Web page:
This post is really written for me, but might be helpful for others.
Saying “no” means saying “yes.”
Sure, we’ve all heard the anti-drug tag-line, “just say no!” since elementary school. And as children we knew not to accept offers for illegal drugs. It meant bad things. But what I think they didn’t manage to teach well in grade school was that by saying no to drugs, we are saying yes to a healthy life free of drug addiction.
But somewhere between fifth-grade and adulthood I (and probably many others) have lost the perspective we had when we were little. Not about saying no to drugs, but in saying no to things that are offered to us in relationships, career, and life. We all talk about striving for “balance” (I should know – it’s one of the most popular DESIGN YOUR LIFE intentions), but are we ready to actually follow through on that goal?
I find sometimes I struggle with saying “no” to things that I don’t want to do or feel right in my gut. There are times out of (perceived) social pressure, I feel I should say yes to something simply because it is in front of me. For example,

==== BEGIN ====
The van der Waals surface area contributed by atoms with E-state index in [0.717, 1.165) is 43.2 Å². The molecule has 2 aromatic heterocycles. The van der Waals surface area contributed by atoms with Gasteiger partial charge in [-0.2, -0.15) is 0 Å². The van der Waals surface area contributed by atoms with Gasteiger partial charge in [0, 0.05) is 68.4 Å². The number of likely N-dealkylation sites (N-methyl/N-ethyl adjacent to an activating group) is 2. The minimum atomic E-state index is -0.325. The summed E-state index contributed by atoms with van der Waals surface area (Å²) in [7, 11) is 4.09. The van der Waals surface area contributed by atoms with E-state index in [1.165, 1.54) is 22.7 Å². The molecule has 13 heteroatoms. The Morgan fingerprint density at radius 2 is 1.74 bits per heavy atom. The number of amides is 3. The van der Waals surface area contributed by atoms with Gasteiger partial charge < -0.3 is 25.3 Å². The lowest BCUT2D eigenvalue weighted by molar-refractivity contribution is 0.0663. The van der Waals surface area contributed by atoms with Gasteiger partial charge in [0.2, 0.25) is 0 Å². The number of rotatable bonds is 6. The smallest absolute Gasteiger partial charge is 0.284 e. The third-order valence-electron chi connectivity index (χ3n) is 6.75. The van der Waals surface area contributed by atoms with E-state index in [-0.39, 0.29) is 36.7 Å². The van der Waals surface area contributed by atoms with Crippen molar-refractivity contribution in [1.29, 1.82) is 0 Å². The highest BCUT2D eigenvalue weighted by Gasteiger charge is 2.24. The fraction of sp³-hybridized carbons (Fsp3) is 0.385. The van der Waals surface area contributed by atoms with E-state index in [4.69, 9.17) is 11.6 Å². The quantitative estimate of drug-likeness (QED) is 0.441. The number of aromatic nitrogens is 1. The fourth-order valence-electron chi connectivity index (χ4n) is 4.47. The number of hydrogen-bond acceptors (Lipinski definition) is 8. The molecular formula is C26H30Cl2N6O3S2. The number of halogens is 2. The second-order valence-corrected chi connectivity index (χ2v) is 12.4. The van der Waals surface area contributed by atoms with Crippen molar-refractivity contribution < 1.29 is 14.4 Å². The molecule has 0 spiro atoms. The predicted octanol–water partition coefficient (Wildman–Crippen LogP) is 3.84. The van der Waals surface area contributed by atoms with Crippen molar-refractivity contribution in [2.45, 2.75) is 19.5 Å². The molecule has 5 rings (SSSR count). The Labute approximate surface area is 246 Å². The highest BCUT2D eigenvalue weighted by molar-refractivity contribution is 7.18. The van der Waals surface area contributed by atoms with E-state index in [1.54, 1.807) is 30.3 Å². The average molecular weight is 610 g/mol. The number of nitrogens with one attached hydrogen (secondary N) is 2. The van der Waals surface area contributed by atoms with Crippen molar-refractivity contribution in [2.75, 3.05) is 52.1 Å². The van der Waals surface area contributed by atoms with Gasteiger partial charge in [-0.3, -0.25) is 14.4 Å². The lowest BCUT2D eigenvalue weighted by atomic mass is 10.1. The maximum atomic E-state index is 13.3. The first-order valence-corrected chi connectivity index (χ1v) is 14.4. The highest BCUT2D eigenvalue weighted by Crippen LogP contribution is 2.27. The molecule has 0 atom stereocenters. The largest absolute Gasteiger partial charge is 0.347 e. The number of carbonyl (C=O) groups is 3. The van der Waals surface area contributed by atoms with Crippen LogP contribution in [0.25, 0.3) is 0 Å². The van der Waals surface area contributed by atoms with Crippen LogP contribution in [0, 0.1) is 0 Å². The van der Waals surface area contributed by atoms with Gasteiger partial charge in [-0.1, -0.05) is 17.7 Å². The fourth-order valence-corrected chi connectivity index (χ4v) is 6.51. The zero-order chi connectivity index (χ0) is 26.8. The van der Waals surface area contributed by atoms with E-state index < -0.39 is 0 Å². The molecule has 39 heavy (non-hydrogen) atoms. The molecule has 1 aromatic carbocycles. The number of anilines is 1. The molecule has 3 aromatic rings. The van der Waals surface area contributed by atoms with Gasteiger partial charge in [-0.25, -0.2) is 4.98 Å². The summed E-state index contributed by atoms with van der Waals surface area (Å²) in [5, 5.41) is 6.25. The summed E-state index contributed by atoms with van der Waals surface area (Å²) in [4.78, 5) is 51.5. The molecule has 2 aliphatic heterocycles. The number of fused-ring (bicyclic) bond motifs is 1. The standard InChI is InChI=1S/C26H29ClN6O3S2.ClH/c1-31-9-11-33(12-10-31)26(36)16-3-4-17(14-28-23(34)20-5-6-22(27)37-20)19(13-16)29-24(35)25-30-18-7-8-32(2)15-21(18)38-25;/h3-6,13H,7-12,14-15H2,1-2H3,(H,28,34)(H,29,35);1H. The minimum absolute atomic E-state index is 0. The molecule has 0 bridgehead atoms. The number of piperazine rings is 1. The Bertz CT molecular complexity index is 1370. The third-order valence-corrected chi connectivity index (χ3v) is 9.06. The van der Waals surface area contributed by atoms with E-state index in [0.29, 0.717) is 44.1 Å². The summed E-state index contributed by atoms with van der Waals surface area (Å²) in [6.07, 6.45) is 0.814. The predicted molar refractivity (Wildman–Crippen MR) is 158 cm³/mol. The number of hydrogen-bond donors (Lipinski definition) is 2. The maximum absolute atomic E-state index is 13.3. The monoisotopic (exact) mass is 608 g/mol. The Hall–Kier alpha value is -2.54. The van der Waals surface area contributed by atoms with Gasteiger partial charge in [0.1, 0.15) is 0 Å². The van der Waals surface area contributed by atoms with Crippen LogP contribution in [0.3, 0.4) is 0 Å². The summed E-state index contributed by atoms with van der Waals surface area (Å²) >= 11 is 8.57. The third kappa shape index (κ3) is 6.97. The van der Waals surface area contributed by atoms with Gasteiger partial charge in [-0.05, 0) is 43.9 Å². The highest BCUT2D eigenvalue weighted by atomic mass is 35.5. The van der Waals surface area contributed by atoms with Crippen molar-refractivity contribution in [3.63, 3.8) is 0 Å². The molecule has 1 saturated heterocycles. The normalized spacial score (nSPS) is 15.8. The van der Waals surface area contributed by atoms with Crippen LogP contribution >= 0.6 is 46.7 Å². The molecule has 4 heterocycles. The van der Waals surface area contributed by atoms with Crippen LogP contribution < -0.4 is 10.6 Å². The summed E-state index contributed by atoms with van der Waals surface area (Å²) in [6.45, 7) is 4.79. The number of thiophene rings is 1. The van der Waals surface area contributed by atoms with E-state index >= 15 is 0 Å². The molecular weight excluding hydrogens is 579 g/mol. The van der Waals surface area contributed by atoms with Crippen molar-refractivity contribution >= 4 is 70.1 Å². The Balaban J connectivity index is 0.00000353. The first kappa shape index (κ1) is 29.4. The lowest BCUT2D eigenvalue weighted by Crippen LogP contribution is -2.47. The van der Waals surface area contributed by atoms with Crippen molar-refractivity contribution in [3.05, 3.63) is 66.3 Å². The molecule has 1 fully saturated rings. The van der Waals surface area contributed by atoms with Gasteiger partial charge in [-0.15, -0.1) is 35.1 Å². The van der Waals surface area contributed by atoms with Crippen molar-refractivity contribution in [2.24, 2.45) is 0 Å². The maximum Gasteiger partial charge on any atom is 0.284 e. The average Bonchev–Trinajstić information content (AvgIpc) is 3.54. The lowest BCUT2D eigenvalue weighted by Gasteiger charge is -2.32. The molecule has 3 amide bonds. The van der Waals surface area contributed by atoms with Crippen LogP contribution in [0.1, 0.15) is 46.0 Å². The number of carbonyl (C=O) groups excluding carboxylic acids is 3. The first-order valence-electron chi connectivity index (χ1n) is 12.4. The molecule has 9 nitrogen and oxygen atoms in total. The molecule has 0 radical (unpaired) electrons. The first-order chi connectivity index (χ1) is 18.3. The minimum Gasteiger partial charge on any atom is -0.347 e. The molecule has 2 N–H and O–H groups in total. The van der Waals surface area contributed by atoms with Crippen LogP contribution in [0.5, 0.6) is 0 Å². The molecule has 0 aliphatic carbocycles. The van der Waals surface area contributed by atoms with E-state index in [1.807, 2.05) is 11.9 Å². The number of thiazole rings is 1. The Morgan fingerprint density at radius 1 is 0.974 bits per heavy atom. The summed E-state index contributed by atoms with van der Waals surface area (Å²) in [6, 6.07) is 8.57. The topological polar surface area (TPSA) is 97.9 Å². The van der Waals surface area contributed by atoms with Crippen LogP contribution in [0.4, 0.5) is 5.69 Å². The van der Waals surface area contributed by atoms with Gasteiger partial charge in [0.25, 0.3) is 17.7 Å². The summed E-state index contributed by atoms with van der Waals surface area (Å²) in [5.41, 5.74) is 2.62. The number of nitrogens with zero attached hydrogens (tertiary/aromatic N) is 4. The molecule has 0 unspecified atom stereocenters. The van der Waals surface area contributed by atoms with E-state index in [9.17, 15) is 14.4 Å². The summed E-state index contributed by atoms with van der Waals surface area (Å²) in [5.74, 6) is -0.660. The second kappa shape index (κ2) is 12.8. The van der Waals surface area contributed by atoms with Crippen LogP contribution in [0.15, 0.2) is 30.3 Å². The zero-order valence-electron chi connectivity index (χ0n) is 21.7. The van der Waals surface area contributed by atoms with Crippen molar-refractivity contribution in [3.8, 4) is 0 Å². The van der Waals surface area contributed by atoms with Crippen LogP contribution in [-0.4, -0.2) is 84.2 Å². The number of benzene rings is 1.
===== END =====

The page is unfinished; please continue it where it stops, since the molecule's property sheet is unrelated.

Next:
- I should say yes to an offer to do a social activity I don’t enjoy.
- I should say yes to more involvement than I’m comfortable with in a philanthropic situation.
- I should say yes to spending more money than I really want to when going out with friends.
- I should work longer in the evenings during my off-hours, if that is what others are doing.
- I should say yes to drinking one or two extra glasses of wine when out with friends.
What I am working to realize, on a daily basis, is that by saying no in those situations I am really saying yes to the following:
- I am saying yes to doing fun activities that I genuinely enjoy with others.
- I am saying yes to my gut and intuition, volunteering in an authentic way.
- I am saying yes to my intention to save more money.
- I am saying yes to balance and being the best person I can be.
- I am saying yes to living a healthy life with moderation.
Though I am still working on these intentions, there have been times when I have spoken up for my inner-voice and said no to similar situations.
I find that when I do so, saying the simple phrase “I just want to be honest” followed by my polite decline is helpful. Not only that, but usually the response is completely accepted by the other party, and releases me from the phantom guilt of “I should.”
Anyone out there feel the same?